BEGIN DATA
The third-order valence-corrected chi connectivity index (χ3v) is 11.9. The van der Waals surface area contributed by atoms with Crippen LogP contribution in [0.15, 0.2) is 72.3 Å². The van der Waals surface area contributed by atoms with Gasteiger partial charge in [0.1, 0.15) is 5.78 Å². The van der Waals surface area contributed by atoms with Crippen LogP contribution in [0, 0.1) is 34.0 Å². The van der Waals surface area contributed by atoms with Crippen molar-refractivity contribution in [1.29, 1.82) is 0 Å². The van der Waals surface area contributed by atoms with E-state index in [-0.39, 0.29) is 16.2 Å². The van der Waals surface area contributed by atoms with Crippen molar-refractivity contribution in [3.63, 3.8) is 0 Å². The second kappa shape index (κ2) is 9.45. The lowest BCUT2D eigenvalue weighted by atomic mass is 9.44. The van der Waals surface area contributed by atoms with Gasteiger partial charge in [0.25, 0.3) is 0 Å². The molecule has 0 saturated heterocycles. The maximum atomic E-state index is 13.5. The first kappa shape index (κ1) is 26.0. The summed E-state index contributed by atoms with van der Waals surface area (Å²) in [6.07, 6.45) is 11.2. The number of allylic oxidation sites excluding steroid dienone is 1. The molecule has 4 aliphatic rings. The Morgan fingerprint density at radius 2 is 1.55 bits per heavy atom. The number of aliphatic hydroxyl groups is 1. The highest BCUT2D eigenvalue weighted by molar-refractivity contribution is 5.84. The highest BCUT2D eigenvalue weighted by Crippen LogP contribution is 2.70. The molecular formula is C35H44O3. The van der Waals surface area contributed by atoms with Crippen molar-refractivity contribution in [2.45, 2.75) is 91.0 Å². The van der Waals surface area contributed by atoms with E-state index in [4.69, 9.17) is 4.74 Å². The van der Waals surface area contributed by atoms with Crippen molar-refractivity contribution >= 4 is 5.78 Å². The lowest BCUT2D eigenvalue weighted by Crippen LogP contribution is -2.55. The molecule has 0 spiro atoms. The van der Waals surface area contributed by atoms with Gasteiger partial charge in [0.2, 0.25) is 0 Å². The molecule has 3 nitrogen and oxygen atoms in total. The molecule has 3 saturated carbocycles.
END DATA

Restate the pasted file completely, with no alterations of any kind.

The third-order valence-corrected chi connectivity index (χ3v) is 11.9. The van der Waals surface area contributed by atoms with Crippen LogP contribution in [0.15, 0.2) is 72.3 Å². The van der Waals surface area contributed by atoms with Gasteiger partial charge in [0.1, 0.15) is 5.78 Å². The van der Waals surface area contributed by atoms with Crippen LogP contribution in [0, 0.1) is 34.0 Å². The van der Waals surface area contributed by atoms with Crippen molar-refractivity contribution in [1.29, 1.82) is 0 Å². The van der Waals surface area contributed by atoms with E-state index in [-0.39, 0.29) is 16.2 Å². The van der Waals surface area contributed by atoms with Crippen molar-refractivity contribution in [3.63, 3.8) is 0 Å². The second kappa shape index (κ2) is 9.45. The lowest BCUT2D eigenvalue weighted by atomic mass is 9.44. The van der Waals surface area contributed by atoms with Gasteiger partial charge in [0.25, 0.3) is 0 Å². The molecule has 0 saturated heterocycles. The maximum atomic E-state index is 13.5. The first kappa shape index (κ1) is 26.0. The summed E-state index contributed by atoms with van der Waals surface area (Å²) in [6.07, 6.45) is 11.2. The number of allylic oxidation sites excluding steroid dienone is 1. The molecule has 4 aliphatic rings. The Morgan fingerprint density at radius 2 is 1.55 bits per heavy atom. The number of aliphatic hydroxyl groups is 1. The highest BCUT2D eigenvalue weighted by molar-refractivity contribution is 5.84. The highest BCUT2D eigenvalue weighted by Crippen LogP contribution is 2.70. The molecular formula is C35H44O3. The van der Waals surface area contributed by atoms with Crippen molar-refractivity contribution in [2.45, 2.75) is 91.0 Å². The van der Waals surface area contributed by atoms with E-state index in [4.69, 9.17) is 4.74 Å². The van der Waals surface area contributed by atoms with Crippen molar-refractivity contribution >= 4 is 5.78 Å². The lowest BCUT2D eigenvalue weighted by Crippen LogP contribution is -2.55. The molecule has 0 spiro atoms. The van der Waals surface area contributed by atoms with Gasteiger partial charge in [0.2, 0.25) is 0 Å². The molecule has 3 nitrogen and oxygen atoms in total. The molecule has 3 saturated carbocycles.